The Many Uses of the Prickly Pear

The opuntia, or prickly pear cactus, produces luscious fruit that can be made into jelly, wine and many other products.


| September/October 1976



041-032-04

Always wear gloves when harvesting prickly pear fruit.


JAMES TALLON

If you're like most people, you probably don't think of cacti—those spiny denizens of the desert—as fruit-bearing plants. Bebe (Cactus Lady) Bruce says "Think again! Some cacti live a long way from the dry Southwest and bear luscious fruit that can be made into jelly, wine, and many other products ... all of which have a definite market value!"

The opuntia—commonly called the prickly pear cactus—is perhaps the best-known and best-loved cactus in the world today. Best-known because it's so widely distributed (you'll find opuntias from California to Florida to Europe to the West Indies). Best-loved because of the bountiful yield of pulpy, red, deliciously tangy fruits—or "prickly pears"—this cactus produces every fall.

My own love affair with the opuntia began one afternoon as I was walking my dog down a dusty road outside the small, west-Texas town to which I'd recently moved. At one point, my canine friend stopped to sniff a ripe, crimson-colored, half-eaten (by a bird) fruit that had—apparently—fallen from a clump of cacti growing out of a rocky ledge above the road.

Like a true city bumpkin I picked up the partially devoured fruit, carried it home, showed it to my neighbor, and asked: "Isn't this what folks use to make prickly pear jelly?"

"Yep! Sure is," my friend replied. She then told me the name of an elderly lady in a nearby community who made the jelly and who could give me the recipe.

Thus began a prickly pear recipe collection that has since swollen to include jam, preserves, pie, wine, and a vitamin C-rich pear-juice "cooler," among others. My "romance" with the prickly pear has turned out to be a long and—well— fruitful one.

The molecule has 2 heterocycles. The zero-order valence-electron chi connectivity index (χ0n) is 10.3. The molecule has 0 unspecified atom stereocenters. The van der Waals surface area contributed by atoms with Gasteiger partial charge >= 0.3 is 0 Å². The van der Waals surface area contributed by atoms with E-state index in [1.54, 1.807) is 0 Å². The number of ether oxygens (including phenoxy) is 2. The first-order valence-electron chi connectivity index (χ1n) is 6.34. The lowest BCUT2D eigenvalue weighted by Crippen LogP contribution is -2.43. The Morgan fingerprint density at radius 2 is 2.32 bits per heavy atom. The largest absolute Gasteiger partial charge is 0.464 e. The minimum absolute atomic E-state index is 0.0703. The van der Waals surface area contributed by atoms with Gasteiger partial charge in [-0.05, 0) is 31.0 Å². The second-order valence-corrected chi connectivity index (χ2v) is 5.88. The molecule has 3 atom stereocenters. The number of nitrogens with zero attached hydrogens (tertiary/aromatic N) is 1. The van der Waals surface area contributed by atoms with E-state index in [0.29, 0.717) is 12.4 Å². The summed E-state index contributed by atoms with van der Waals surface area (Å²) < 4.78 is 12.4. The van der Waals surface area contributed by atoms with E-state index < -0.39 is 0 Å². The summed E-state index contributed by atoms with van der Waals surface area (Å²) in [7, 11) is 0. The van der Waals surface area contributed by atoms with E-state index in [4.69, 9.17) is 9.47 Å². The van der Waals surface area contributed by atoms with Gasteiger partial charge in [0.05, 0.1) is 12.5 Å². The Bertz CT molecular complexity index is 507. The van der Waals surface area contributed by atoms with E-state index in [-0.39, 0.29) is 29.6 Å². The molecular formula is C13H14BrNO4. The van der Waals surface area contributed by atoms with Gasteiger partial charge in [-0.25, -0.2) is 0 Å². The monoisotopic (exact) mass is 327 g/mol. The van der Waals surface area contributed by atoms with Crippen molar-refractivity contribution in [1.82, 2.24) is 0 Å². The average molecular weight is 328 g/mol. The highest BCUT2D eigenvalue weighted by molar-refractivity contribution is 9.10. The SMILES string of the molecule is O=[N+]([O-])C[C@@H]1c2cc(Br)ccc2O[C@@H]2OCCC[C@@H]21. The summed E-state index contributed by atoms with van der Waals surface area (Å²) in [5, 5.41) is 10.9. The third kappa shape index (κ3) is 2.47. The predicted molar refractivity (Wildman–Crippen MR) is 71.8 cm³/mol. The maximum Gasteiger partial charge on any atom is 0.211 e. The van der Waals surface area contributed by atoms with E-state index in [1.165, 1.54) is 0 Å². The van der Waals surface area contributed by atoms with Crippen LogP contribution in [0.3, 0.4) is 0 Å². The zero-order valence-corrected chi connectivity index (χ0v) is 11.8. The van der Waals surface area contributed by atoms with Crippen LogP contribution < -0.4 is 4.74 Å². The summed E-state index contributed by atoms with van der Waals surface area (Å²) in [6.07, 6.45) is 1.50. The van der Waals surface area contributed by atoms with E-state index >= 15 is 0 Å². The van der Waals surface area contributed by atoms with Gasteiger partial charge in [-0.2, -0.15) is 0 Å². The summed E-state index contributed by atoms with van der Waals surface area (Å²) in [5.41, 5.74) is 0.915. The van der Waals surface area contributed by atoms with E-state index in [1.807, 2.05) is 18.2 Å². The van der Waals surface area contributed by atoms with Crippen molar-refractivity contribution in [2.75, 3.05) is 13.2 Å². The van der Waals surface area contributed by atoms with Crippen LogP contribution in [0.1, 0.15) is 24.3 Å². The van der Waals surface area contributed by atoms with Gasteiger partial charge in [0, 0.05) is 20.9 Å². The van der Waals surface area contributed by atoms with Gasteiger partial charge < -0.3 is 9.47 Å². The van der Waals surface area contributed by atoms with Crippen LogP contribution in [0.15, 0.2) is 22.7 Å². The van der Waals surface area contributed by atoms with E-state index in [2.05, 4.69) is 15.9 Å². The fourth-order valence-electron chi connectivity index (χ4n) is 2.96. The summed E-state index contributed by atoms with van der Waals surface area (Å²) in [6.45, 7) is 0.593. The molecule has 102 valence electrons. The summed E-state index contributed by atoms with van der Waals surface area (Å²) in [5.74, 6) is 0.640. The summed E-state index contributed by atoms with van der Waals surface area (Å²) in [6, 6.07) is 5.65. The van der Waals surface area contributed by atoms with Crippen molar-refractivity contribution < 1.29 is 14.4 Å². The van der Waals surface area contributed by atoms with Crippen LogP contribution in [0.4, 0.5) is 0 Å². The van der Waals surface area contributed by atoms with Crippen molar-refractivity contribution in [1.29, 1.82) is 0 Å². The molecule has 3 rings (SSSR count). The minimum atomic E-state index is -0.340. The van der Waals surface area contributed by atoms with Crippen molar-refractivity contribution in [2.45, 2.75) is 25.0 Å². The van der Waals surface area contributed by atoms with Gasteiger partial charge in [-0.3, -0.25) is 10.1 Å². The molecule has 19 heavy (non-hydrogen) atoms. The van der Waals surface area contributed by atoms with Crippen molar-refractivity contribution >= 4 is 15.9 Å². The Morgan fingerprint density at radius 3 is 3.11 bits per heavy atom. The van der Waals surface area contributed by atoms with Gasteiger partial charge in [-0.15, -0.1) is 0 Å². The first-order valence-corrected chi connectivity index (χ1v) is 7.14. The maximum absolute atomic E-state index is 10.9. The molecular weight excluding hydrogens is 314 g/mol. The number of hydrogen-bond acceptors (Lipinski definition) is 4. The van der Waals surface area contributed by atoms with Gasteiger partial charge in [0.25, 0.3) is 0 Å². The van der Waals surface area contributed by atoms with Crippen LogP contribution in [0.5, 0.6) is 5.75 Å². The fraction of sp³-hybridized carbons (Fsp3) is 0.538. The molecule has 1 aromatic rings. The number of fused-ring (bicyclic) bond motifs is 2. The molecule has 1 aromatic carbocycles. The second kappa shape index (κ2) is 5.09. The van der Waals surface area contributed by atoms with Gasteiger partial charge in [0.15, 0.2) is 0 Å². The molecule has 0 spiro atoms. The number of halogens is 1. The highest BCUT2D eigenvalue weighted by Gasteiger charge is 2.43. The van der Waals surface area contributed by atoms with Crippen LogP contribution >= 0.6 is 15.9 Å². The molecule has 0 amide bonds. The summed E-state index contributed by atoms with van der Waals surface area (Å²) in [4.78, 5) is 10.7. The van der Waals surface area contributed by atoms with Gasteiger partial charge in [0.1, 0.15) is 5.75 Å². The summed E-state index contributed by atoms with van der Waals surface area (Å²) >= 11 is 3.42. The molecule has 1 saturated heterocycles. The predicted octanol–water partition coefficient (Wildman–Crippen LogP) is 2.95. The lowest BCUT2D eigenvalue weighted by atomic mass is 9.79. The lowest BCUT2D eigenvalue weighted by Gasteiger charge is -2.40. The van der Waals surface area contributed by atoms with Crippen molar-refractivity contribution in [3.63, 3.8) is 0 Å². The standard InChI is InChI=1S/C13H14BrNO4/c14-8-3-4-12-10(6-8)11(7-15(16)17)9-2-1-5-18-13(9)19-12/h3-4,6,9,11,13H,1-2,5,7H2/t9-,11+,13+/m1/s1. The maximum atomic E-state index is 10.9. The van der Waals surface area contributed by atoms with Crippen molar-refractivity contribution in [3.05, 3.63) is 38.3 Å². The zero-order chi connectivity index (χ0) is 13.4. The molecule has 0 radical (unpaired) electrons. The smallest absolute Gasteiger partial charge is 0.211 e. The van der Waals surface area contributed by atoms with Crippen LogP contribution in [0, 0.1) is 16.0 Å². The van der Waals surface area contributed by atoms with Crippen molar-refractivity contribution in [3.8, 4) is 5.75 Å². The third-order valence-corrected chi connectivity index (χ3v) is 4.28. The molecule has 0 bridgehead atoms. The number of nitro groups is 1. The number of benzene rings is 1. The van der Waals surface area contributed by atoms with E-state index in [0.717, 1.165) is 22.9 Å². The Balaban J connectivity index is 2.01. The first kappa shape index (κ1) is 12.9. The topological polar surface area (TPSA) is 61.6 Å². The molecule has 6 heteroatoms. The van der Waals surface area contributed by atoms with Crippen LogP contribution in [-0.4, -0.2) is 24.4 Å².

samrawit
8/2/2016 2:47:33 AM

Hi I like the information about prickly pear and I was curious what we can make from it like jam, i am interested in how to make jam from prickly pear and what other ingredient need to get healthy with no added sugar jam.


bmcmurray
12/30/2015 11:43:46 AM

I am a University of Nevada Reno employee and am working on a cactus field. One of my responsibilities is to find cactus recipes. I really like the recipes that are found on this website and I was wondering if I could use some of them, in your name, on our project website.


nancy graciela ruggeri
1/23/2013 8:00:27 PM

I love prickly pears and am having a hard time finding them in the super market. I heard how great their medicinal value was. I had only 4 pears and it took the pain I had in my knees away. Thats how incredible this fruit is. I am going to start growing my own and hope to some day have an entire plantation. I will never be without this amazing fruit!


suzann
9/21/2009 11:07:42 AM

Is there a recipe for prickly pear jam?? If so can you send it to me or tell me where to find it? Thank you


michael_83
6/1/2009 10:44:14 AM

I wonder if a new article on prickly pear cactus is in the works for MEN- this article- although an excellent one, is 36 years old! I think it's time to revive the interest in such a versatile plant and one that is native to many parts of the U.S. Think global, eat local!


lorenzo
7/24/2008 8:05:40 PM

I love prickly pears. Reds, purples, orange, yellow, green and white. Living in Mexico, I get them all from May to early November. I have bottled the juice and put in the freezer and will hold for 5 to 6 months, maybe more but I've drank it and won't know. I've refrigerated it for about 25 days at 4 degrees F. Although, I want to make its shelf life longer and pasteurization makes it taste like hay. Is there another means of fighting bacteria without having the prickly pear juice taste like hay after boiling it for 10 minutes? Lorenzo






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